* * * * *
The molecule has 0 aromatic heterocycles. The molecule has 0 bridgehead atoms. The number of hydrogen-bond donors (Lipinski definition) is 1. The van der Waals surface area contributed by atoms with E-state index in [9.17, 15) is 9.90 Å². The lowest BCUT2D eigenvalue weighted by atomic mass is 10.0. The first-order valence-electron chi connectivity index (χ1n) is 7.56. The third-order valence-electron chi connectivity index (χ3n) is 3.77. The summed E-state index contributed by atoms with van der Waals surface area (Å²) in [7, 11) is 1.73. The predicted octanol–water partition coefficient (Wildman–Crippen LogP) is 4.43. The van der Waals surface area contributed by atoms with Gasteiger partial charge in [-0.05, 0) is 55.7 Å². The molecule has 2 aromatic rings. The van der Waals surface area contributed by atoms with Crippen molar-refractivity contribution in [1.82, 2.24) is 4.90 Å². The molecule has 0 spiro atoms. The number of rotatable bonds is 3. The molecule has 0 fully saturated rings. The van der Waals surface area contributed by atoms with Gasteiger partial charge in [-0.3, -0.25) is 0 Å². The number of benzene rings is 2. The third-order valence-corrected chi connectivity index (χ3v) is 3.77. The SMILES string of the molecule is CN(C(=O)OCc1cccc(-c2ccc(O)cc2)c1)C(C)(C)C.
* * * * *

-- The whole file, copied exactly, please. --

The molecule has 0 aromatic heterocycles. The molecule has 0 bridgehead atoms. The number of hydrogen-bond donors (Lipinski definition) is 1. The van der Waals surface area contributed by atoms with E-state index in [9.17, 15) is 9.90 Å². The lowest BCUT2D eigenvalue weighted by atomic mass is 10.0. The first-order valence-electron chi connectivity index (χ1n) is 7.56. The third-order valence-electron chi connectivity index (χ3n) is 3.77. The summed E-state index contributed by atoms with van der Waals surface area (Å²) in [7, 11) is 1.73. The predicted octanol–water partition coefficient (Wildman–Crippen LogP) is 4.43. The van der Waals surface area contributed by atoms with Gasteiger partial charge in [-0.05, 0) is 55.7 Å². The molecule has 2 aromatic rings. The van der Waals surface area contributed by atoms with Crippen molar-refractivity contribution in [1.82, 2.24) is 4.90 Å². The molecule has 0 spiro atoms. The number of rotatable bonds is 3. The molecule has 0 fully saturated rings. The van der Waals surface area contributed by atoms with Gasteiger partial charge in [-0.3, -0.25) is 0 Å². The number of benzene rings is 2. The third-order valence-corrected chi connectivity index (χ3v) is 3.77. The SMILES string of the molecule is CN(C(=O)OCc1cccc(-c2ccc(O)cc2)c1)C(C)(C)C.